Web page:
There is little published research on the distribution of Si in plants. For species in which it has been documented, Si is not uniformly distributed throughout the plant. Rice grown in nutrient solution with 150 ppm SiO2 (70 mg·L−1 Si) averaged 9800 mg·kg−1 Si in roots, 57,000 mg·kg−1 in leaf sheaths, and 63,000 mg·kg−1 in leaf blades, on a dry weight basis, as calculated from values reported as %SiO2 (Yoshida et al., 1962). In oat, Si ranged from 280 mg·kg−1 in caryopses to 36,000 mg·kg−1 in inflorescences, with more than 40% of total aboveground Si localized in inflorescences (Jones and Handreck, 1967). Kamenidou et al. (2008) compared the effects of different sources of Si supplementation on tissue Si concentration of sunflower ‘Ring of Fire’ grown in a peat-based soilless substrate, and although tissue concentrations were not compared within a treatment, reported that leaf Si concentrations (4900–15,300 mg·kg−1) were greater than those in flowers (3800–5100 mg·kg−1) or stems (2900–4200 mg·kg−1).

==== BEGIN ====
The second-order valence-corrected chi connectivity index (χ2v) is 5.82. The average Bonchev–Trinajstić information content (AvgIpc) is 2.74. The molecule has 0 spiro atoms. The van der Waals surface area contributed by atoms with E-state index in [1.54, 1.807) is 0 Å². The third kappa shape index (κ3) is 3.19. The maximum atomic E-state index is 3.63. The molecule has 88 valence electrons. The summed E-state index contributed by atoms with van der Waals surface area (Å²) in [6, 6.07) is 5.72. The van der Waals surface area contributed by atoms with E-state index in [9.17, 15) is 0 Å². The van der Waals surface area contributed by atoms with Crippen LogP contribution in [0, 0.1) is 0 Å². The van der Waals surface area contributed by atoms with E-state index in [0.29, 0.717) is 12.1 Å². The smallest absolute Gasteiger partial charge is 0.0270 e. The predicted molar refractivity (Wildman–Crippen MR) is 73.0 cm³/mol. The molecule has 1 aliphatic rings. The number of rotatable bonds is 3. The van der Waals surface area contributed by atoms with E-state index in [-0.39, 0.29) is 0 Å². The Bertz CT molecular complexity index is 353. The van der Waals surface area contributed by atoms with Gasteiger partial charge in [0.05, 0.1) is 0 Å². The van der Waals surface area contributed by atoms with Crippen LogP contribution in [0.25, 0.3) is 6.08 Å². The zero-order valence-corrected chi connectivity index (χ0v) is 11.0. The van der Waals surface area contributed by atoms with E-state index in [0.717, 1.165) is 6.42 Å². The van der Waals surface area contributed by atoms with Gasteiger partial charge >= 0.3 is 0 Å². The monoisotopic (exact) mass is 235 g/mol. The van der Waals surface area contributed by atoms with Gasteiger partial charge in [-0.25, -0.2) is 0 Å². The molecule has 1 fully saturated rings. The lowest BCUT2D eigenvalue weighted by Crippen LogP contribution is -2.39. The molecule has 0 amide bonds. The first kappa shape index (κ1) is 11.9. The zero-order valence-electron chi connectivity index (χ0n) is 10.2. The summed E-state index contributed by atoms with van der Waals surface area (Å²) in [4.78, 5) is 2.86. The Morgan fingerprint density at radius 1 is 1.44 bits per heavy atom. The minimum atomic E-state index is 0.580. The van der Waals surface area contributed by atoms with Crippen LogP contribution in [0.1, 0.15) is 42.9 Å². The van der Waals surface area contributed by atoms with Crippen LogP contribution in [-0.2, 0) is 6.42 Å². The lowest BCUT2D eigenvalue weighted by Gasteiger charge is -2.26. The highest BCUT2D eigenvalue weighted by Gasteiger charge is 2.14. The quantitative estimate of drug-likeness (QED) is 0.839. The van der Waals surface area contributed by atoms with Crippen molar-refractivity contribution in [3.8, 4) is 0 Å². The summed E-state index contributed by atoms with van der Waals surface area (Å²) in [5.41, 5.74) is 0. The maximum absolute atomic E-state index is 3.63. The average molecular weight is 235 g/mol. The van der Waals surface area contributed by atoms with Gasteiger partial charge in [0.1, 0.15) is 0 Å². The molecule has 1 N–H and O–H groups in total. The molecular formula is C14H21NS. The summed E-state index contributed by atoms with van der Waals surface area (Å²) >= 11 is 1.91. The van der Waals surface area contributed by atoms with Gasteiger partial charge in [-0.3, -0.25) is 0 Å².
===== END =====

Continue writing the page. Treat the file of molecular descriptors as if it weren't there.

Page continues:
Knowledge of Si distribution in plants is critical for using Si to mitigate plant stresses that are tissue specific. For example, the common greenhouse pathogen botrytis (Botrytis cinerea) typically attacks flowers and leaves, whereas pythium (Pythium ultimum) causes root rot. If, for instance, flowers were found to contain appreciable quantities of Si, follow-up studies could investigate whether the accumulation of Si can provide protection against fungal pathogens like botrytis and offer growers a nonpesticide alternative to include in their pest management rotation.